The plaintiff invoked the Supreme Court’s original jurisdiction and stated claiming that by virtue of the provisions of Article 94(3)(b) of the Constitution, the Defendants were not qualified to be members of Parliament and, since they are not qualified to be members of Parliament, by virtue of Article 55(8), they do not qualify to contest for the positions they are seeking for, that is, constituency Chairman and Secretary respectively. Plaintiff’s submission was based on the premise that Defendants are civil servants.

The Court in deciding the matter stated emphatically that even though the GES is listed as a PUBLIC SERVICE, it is specifically excluded from the list of services (refer to article 190 of ’92 Constitution) whose members are disqualified from becoming members of Parliament under Article 94(1). Furthermore, the Court indicated that though the GHA is not specifically listed [in article 190], it is a state-owned corporate body and therefore comes under Article 190 (b).

The Supreme Court was of the view that if the framers of the constitution wanted to disqualify members of all services listed under Public Services, they would simply have stated that “all members of the Public Services” are so disqualified. They wouldn’t have listed some of the services leaving others.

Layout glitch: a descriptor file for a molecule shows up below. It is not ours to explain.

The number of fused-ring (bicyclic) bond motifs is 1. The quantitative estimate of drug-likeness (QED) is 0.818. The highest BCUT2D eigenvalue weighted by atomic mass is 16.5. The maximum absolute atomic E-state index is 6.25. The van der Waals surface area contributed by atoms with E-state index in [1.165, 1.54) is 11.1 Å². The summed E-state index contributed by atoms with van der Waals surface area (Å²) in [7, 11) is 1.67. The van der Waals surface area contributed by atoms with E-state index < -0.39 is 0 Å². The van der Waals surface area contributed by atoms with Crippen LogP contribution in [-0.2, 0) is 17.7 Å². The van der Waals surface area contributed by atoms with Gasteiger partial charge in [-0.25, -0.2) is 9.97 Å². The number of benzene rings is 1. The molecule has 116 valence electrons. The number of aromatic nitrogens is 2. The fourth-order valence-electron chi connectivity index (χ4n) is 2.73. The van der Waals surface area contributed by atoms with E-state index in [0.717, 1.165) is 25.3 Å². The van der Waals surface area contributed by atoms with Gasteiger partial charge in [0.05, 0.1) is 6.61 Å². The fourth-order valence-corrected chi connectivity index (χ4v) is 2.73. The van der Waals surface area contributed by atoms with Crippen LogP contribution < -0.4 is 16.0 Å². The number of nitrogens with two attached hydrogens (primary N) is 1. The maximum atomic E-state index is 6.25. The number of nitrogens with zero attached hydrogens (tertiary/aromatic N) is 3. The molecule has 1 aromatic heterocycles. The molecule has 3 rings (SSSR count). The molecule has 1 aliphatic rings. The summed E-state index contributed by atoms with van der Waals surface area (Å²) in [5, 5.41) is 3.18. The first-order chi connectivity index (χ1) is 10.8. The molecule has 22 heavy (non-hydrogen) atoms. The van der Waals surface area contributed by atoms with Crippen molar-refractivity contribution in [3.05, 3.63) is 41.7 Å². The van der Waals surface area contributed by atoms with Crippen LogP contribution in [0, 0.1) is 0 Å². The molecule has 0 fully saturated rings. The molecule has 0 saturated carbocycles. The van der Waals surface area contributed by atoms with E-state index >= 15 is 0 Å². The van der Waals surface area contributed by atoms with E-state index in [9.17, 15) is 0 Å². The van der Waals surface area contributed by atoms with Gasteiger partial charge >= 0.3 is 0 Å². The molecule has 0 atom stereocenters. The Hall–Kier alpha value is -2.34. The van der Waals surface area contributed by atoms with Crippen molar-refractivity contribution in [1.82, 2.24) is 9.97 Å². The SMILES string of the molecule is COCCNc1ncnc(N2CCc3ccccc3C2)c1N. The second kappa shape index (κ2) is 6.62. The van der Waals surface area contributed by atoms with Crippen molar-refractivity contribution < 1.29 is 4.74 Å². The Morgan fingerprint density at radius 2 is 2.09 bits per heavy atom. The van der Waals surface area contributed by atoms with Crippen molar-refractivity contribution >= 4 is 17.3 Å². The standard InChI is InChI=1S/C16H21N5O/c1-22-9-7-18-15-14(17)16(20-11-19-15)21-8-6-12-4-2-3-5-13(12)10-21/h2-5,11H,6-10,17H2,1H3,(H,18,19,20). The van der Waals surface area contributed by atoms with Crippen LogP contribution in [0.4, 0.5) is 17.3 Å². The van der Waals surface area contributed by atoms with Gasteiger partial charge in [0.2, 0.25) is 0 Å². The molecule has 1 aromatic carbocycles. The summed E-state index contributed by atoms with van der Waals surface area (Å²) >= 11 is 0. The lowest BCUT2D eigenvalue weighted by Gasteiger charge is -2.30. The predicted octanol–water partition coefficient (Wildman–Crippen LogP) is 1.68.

It was on the basis of this reasoning that the Court held that in adopting the maxim of exclusio unius est esclusio alterius as an aid to interpretation, even though the GES and the GHA are both Public Services, their members are not disqualified from becoming members of Parliament and also not disqualified from holding executive positions in political parties.
From the above holding of the Court, the Court was clear in its holding that public services and by extension public officers of such services who do not fall within the listed public services named under Article 190 can contest as Members of Parliament neither are they excluded from holding executive positions in political parties. YEA just as the GES and the GHA are not part of the list of institutions whose members are debarred by operation of law from contesting in party elections.